The incident of the midnight watch by a father’s grave, kept by a son to whom the dead man appears and gives a magic horse, often occurs in the Skazkas. It is thoroughly in accordance with Slavonic ideas about the residence of the dead in their tombs, and their ability to assist their descendants in time of trouble. Appeals for aid to a dead parent are of frequent occurrence in the songs still sung by the Russian peasantry at funerals or over graves; especially in those in which orphans express their grief, calling upon the grave to open, and the dead to appear and listen and help.[336] So in the Indian story of Punchkin, the seven hungry stepmother-persecuted princesses go out every day and sit by their dead mother’s tomb, and cry, and say, “Oh, mother, mother, cannot you see your poor children, how unhappy we are,” etc., until a tree grows up out of the grave laden with fruits for their relief.[337] So in the German tale,[338] Cinderella is aided by the white bird, which dwells in the hazel tree growing out of her mother’s grave.

In one of the Skazkas[339] a stepdaughter is assisted by her cow. The girl, following its instructions, gets in at one ear and out of the other, and finds all her tasks performed, all her difficulties removed. When it is killed, there springs from its bones a tree which befriends the girl, and gains her a lordly husband. In a Servian variant of the story, it is distinctly stated that the protecting cow had been the girl’s mother – manifestly in a previous state of existence, a purely Buddhistic idea.[340]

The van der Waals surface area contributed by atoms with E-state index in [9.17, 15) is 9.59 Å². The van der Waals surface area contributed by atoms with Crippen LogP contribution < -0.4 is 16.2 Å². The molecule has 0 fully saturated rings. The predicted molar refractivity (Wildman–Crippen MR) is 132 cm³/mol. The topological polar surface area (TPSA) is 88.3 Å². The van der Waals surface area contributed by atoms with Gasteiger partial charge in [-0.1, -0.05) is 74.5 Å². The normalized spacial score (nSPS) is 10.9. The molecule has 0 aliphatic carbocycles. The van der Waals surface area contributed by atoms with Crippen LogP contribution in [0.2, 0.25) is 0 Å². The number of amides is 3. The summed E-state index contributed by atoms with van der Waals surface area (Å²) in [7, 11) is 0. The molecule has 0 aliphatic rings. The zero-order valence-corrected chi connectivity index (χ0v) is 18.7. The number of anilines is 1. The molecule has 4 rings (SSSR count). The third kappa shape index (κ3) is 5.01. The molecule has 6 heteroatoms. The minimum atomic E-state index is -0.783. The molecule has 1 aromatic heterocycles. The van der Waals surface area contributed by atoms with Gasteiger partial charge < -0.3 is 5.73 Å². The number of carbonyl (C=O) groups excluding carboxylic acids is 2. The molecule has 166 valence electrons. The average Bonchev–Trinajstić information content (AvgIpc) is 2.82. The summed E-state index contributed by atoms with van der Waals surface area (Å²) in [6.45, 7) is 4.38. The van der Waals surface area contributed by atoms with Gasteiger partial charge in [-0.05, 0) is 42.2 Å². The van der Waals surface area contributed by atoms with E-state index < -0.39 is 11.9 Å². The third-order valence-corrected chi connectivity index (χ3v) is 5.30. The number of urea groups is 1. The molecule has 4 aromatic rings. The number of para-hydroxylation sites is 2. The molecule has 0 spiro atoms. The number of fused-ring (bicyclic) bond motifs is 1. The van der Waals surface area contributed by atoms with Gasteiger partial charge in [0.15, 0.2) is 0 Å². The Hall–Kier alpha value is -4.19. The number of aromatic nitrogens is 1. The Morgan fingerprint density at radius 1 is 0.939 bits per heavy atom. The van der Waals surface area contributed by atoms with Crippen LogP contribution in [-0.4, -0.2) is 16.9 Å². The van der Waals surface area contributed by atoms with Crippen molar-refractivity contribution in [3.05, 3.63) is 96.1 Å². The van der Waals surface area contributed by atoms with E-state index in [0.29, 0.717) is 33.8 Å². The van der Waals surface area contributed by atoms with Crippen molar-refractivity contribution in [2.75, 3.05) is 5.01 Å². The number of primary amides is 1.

In several of the Skazkas we find an account of a princess who is won in a similar manner to that described in the story of Helena the Fair. In one case,[341] a king promises to give his daughter to anyone “who can pluck her portrait from the house, from the other side of ever so many beams.” The youngest brother, Ivan the Simpleton, carries away the portrait and its cover at the third trial. In another, a king offers his daughter and half his kingdom to him “who can kiss the princess through twelve sheets of glass.”[342] The usual youngest brother is carried towards her so forcibly by his magic steed that, at the first trial, he breaks through six of the sheets of glass; at the second, says the story, “he smashed all twelve of the sheets of glass, and he kissed the Princess Priceless-Beauty, and she immediately stamped a mark upon his forehead.” By this mark, after he has disappeared for some time, he is eventually recognized, and the princess is obliged to marry him.[343] In a third story,[344] the conditions of winning the princely bride are easier, for “he who takes a leap on horseback, and kisses the king’s daughter on the balcony, to him will they give her to wife.” In a fourth, the princess is to marry the man “who, on horseback, bounds up to her on the third floor.” At the first trial, the Durak, or Fool, reaches the first floor, at the next, the second; and the third time, “he bounds right up to the princess, and carries off from her a ring.”[345]